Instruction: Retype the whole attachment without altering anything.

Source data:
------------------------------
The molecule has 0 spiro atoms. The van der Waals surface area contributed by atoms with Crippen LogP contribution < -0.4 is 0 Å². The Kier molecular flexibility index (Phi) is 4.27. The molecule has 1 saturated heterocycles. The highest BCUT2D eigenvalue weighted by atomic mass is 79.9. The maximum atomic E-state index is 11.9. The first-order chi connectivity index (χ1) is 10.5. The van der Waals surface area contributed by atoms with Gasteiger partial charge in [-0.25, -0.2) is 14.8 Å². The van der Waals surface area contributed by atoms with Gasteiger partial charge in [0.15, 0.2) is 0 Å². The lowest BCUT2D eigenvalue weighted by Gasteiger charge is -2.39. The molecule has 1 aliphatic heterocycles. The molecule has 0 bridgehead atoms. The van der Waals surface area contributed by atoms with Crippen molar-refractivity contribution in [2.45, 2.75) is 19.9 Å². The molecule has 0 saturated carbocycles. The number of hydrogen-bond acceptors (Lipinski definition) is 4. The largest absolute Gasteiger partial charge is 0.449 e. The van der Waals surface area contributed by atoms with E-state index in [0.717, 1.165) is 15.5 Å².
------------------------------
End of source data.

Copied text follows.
The molecule has 0 spiro atoms. The van der Waals surface area contributed by atoms with Crippen LogP contribution < -0.4 is 0 Å². The Kier molecular flexibility index (Phi) is 4.27. The molecule has 1 saturated heterocycles. The highest BCUT2D eigenvalue weighted by atomic mass is 79.9. The maximum atomic E-state index is 11.9. The first-order chi connectivity index (χ1) is 10.5. The van der Waals surface area contributed by atoms with Gasteiger partial charge in [-0.25, -0.2) is 14.8 Å². The van der Waals surface area contributed by atoms with Gasteiger partial charge in [0.15, 0.2) is 0 Å². The lowest BCUT2D eigenvalue weighted by Gasteiger charge is -2.39. The molecule has 1 aliphatic heterocycles. The molecule has 0 bridgehead atoms. The van der Waals surface area contributed by atoms with Crippen molar-refractivity contribution in [2.45, 2.75) is 19.9 Å². The molecule has 0 saturated carbocycles. The number of hydrogen-bond acceptors (Lipinski definition) is 4. The largest absolute Gasteiger partial charge is 0.449 e. The van der Waals surface area contributed by atoms with E-state index in [0.717, 1.165) is 15.5 Å².